You can use regular python lists (which are dynamic) as vectors. Trivial example follows.

```
from scipy.spatial.distance import sqeuclidean
a = [1,2,3]
b = [0,0,0]
print sqeuclidean(a,b) # 14
```

As per aganders3's suggestion, do note that you can also use numpy arrays if needed:

```
import numpy
a = numpy.array([1,2,3])
```

If the sparse part of your question is crucial I'd use scipy for that - it has support for sparse matrixes. You can define a 1xn matrix and use it as a vector. This works (the parameter is the size of the matrix, filled with zeroes by default):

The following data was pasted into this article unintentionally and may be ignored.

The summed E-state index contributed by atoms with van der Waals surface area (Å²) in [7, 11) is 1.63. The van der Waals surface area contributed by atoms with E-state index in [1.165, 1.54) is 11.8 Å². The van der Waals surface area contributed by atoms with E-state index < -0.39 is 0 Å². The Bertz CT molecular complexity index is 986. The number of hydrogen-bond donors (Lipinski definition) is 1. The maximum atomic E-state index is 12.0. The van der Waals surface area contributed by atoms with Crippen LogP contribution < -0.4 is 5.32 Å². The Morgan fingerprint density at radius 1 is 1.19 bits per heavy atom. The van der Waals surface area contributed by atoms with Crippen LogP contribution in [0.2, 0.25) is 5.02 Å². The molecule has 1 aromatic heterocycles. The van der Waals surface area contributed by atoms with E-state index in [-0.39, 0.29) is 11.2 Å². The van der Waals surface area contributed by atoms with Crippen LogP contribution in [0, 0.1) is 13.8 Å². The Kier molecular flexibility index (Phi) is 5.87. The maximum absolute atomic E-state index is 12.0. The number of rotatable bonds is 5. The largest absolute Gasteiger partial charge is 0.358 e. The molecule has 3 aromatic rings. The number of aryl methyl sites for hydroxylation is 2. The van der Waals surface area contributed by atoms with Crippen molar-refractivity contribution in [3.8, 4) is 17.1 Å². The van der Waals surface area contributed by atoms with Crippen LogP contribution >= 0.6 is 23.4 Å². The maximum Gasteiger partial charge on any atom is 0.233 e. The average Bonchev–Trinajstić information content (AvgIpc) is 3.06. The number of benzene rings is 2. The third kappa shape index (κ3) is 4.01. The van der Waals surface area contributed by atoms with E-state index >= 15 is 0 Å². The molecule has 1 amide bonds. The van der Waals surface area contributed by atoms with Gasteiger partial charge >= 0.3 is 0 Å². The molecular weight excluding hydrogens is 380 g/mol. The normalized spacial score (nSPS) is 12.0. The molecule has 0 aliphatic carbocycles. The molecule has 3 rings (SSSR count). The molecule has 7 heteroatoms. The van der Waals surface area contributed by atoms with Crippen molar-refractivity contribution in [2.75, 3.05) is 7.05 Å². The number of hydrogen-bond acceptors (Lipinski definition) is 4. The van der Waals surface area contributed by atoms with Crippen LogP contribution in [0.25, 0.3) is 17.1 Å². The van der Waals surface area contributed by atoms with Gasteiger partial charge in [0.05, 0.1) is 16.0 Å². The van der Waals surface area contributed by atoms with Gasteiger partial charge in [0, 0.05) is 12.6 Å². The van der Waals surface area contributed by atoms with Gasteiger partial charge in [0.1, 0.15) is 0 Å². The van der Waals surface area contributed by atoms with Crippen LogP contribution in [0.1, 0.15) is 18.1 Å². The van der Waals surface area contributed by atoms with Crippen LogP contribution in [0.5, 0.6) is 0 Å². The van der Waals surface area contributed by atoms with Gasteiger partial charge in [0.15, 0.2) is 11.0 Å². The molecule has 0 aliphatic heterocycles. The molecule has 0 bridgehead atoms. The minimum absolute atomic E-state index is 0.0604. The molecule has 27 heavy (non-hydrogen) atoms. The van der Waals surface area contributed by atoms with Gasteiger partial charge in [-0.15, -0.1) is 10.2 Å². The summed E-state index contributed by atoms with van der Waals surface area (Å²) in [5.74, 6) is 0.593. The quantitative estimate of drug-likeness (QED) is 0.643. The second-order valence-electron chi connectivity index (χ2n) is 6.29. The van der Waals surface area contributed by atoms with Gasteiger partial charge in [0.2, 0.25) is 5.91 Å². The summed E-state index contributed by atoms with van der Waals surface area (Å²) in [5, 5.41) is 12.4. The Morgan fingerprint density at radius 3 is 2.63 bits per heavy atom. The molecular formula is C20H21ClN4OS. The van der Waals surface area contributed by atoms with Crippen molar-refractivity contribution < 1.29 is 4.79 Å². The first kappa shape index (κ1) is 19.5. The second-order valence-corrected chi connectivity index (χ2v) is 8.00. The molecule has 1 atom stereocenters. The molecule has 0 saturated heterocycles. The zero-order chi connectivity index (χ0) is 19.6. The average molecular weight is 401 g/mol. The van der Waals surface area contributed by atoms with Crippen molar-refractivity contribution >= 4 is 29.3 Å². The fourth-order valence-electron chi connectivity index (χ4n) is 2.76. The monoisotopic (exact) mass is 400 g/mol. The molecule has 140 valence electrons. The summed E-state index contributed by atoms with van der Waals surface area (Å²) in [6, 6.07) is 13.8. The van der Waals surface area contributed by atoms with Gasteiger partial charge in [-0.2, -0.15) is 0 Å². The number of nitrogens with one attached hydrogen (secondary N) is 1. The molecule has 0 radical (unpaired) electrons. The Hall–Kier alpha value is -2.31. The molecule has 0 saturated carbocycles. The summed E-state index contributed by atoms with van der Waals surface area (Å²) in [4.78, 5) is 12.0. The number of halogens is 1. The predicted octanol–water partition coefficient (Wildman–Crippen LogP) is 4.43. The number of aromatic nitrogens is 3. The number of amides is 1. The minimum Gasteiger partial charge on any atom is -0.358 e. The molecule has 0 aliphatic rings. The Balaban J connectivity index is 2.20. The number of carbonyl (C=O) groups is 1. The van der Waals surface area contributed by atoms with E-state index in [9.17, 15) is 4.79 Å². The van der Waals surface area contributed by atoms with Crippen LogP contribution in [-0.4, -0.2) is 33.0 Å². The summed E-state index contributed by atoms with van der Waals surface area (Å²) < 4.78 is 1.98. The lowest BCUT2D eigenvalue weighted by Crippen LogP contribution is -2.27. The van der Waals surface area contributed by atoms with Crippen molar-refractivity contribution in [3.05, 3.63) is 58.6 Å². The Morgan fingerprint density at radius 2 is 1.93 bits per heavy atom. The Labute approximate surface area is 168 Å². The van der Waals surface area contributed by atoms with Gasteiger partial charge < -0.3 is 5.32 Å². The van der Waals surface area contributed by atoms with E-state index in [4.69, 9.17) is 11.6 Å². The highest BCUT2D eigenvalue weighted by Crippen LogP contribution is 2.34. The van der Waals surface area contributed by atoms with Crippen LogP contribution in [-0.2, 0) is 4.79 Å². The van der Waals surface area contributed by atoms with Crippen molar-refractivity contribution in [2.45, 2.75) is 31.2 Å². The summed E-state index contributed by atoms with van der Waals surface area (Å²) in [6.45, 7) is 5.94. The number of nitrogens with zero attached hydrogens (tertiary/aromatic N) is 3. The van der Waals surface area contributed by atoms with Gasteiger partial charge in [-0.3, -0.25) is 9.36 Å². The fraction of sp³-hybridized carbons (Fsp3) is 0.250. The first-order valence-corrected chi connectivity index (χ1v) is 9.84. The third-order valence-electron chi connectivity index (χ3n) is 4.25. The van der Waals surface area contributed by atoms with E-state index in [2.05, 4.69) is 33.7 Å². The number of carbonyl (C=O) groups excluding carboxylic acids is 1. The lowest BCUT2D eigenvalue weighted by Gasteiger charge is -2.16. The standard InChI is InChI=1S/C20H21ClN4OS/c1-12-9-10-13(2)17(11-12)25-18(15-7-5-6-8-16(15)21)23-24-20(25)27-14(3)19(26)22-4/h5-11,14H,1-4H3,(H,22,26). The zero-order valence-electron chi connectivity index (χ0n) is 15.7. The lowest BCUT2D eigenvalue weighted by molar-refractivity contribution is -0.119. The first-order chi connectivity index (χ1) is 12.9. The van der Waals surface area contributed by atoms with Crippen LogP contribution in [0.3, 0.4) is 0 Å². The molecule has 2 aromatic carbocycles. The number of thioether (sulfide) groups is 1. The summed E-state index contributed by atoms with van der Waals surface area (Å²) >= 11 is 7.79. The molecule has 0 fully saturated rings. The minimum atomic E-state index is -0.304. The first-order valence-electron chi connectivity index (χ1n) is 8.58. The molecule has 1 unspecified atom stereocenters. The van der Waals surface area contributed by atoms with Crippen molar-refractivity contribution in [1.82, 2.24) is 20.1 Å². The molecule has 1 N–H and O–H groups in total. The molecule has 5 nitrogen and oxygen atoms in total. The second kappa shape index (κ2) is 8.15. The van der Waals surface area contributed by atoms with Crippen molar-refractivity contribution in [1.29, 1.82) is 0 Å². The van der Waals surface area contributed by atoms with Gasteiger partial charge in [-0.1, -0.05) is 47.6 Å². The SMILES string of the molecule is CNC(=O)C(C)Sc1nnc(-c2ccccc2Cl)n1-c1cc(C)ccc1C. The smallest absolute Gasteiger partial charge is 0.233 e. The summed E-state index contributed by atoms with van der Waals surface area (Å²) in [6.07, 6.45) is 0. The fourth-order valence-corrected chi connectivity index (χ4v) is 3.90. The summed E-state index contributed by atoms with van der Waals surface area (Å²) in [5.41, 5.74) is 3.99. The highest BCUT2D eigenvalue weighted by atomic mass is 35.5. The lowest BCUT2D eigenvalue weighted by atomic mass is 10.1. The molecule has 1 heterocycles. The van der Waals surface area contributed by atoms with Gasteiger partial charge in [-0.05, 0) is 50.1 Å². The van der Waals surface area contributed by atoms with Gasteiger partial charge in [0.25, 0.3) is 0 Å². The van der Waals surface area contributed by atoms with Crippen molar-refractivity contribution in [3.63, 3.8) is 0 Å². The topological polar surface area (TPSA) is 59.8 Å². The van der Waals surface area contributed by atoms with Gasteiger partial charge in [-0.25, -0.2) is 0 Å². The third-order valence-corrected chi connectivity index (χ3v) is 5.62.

```
sqeuclidean(scipy.sparse.coo_matrix((1,3)),scipy.sparse.coo_matrix((1,3))) # 0
```

There are many kinds of sparse matrixes, some dictionary based (see comment). You can define a row sparse matrix from a list like this:

```
scipy.sparse.csr_matrix([1,2,3])
```